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Efficiency a major reason why the Seahawks decided to pay Doug Baldwin

Before 2015, Doug Baldwin had never reached the 1,000-yard mark in a season or scored more than five touchdowns.

But on Tuesday, the fiery Seattle Seahawks wide receiver signed a four-year, $46 million contract extension with $24 million guaranteed.

There are several reasons why the team decided to pay up instead of having Baldwin play out the final year of his previous contract. Number one, they believe in him as a core member of their program. Baldwin joined the team as an undrafted free agent in 2011, earned a larger role, worked at his craft and had a career season in 2015. Those are the types of players that good organizations reward and hold on to.

In terms of Baldwin's contributions to the offense, clearly John Schneider and Pete Carroll feel like 2015 was the start of a trend, not an aberration. The Seahawks had the most efficient offense in the NFL last season, according to Football Outsiders' DVOA rankings, and the passing game was second. Russell Wilson led the league in passer rating, and in the second half of the season, the offense averaged 31.25 points per game (second).

Wilson is 27 years old, and the Seahawks are counting on what they saw in the second half of last year to carry over into 2016 and beyond. That means the expectation is for Baldwin to build on a performance that included 78 catches, 1,069 yards and 14 touchdowns. Given his efficiency, more opportunities should lead to more production.

Football Outsiders recently released its receiving plus-minus rankings. Here is the definition:

Receiving plus-minus examines how many catches a receiver caught compared to what an average receiver would have caught, given the location of those targets. It does not consider targets listed as "Thrown Away," "Tipped at Line," or "Quarterback Hit in Motion." Player performance is compared to a historical baseline of how often a pass is completed based on the pass distance, the distance required for a first down, and whether it is on the left, middle, or right side of the field. Note that plus-minus is not scaled to a player's target total.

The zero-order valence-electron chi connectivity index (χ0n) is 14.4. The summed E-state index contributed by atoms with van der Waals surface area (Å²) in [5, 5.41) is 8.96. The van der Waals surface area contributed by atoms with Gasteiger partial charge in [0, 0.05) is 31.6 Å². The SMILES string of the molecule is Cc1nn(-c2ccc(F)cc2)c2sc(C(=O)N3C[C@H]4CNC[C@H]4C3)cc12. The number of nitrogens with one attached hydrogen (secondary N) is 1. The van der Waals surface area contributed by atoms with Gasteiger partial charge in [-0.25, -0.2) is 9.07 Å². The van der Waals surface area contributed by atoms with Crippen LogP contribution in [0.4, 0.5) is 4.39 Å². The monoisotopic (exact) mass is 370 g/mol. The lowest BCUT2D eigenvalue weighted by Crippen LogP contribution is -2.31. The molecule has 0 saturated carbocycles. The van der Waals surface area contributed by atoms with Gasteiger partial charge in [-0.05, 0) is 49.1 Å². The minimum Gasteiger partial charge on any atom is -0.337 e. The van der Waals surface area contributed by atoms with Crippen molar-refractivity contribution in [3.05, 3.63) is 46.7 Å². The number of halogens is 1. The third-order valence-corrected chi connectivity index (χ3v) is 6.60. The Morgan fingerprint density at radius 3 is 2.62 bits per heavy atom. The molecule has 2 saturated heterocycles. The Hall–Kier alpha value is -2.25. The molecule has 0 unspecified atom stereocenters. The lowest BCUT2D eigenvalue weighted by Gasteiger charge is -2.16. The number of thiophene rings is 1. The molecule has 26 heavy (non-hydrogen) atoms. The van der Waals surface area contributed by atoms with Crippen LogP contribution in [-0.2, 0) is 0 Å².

Baldwin ranked third in this metric, behind only Antonio Brown and Larry Fitzgerald. A.J. Green and Julio Jones completed the top five.

Wilson and offensive coordinator Darrell Bevell also deserve a tip of the cap here. Jermaine Kearse and Tyler Lockett ranked 11th and 12th, respectively, in receiver plus-minus. The numbers speak to the efficiency of the Seahawks' passing game in 2015.

Another area where Baldwin stacked up favorably was YAC+. This is defined as "how much YAC (yards after catch} a receiver gained compared to what we would have expected from an average receiver catching passes of similar length in similar down-and-distance situations."

Baldwin ranked tied for ninth in YAC+. According to Football Outsiders, he was the only wide receiver in the NFL to rank in the top 10 in both receiver plus-minus and YAC+.

The bottom line is that Baldwin has put in the work to get better, and the numbers suggest he did more with his opportunities than most of his peers last season. He will likely never be among the league leaders in targets, but when Wilson goes to Baldwin, he knows that the wide receiver is going to produce.

Efficiency and dependability are two of the main reasons why the Seahawks felt comfortable paying up to keep Baldwin in Seattle through 2020.